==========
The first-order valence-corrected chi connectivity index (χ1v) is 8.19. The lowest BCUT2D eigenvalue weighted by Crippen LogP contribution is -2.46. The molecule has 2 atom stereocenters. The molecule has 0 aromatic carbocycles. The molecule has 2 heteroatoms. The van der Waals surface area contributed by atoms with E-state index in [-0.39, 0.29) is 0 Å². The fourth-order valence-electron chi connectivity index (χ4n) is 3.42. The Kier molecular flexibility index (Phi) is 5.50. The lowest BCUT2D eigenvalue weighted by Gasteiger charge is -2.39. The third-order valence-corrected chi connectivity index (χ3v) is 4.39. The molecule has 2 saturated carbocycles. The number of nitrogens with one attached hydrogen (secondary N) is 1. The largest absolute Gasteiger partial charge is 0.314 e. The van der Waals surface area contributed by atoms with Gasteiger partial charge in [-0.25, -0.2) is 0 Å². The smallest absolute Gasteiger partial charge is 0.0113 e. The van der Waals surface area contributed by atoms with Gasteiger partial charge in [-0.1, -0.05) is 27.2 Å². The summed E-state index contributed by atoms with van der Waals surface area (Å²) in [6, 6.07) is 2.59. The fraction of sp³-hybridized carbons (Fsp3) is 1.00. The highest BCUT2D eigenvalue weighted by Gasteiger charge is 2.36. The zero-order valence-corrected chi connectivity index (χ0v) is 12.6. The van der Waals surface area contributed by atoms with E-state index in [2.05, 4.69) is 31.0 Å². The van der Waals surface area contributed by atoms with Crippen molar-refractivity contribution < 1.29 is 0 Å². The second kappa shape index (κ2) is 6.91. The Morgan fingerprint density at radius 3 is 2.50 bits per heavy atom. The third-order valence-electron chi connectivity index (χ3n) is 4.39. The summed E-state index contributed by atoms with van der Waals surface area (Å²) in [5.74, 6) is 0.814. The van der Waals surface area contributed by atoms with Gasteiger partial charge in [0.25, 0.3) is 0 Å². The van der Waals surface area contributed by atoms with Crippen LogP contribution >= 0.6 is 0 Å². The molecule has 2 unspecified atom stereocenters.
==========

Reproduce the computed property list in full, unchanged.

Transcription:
The first-order valence-corrected chi connectivity index (χ1v) is 8.19. The lowest BCUT2D eigenvalue weighted by Crippen LogP contribution is -2.46. The molecule has 2 atom stereocenters. The molecule has 0 aromatic carbocycles. The molecule has 2 heteroatoms. The van der Waals surface area contributed by atoms with E-state index in [-0.39, 0.29) is 0 Å². The fourth-order valence-electron chi connectivity index (χ4n) is 3.42. The Kier molecular flexibility index (Phi) is 5.50. The lowest BCUT2D eigenvalue weighted by Gasteiger charge is -2.39. The third-order valence-corrected chi connectivity index (χ3v) is 4.39. The molecule has 2 saturated carbocycles. The number of nitrogens with one attached hydrogen (secondary N) is 1. The largest absolute Gasteiger partial charge is 0.314 e. The van der Waals surface area contributed by atoms with Gasteiger partial charge in [-0.25, -0.2) is 0 Å². The smallest absolute Gasteiger partial charge is 0.0113 e. The van der Waals surface area contributed by atoms with Gasteiger partial charge in [-0.1, -0.05) is 27.2 Å². The summed E-state index contributed by atoms with van der Waals surface area (Å²) in [6, 6.07) is 2.59. The fraction of sp³-hybridized carbons (Fsp3) is 1.00. The highest BCUT2D eigenvalue weighted by Gasteiger charge is 2.36. The zero-order valence-corrected chi connectivity index (χ0v) is 12.6. The van der Waals surface area contributed by atoms with E-state index in [2.05, 4.69) is 31.0 Å². The van der Waals surface area contributed by atoms with Crippen molar-refractivity contribution < 1.29 is 0 Å². The second kappa shape index (κ2) is 6.91. The Morgan fingerprint density at radius 3 is 2.50 bits per heavy atom. The third-order valence-electron chi connectivity index (χ3n) is 4.39. The summed E-state index contributed by atoms with van der Waals surface area (Å²) in [5.74, 6) is 0.814. The van der Waals surface area contributed by atoms with Gasteiger partial charge in [0.25, 0.3) is 0 Å². The van der Waals surface area contributed by atoms with Crippen LogP contribution >= 0.6 is 0 Å². The molecule has 2 unspecified atom stereocenters.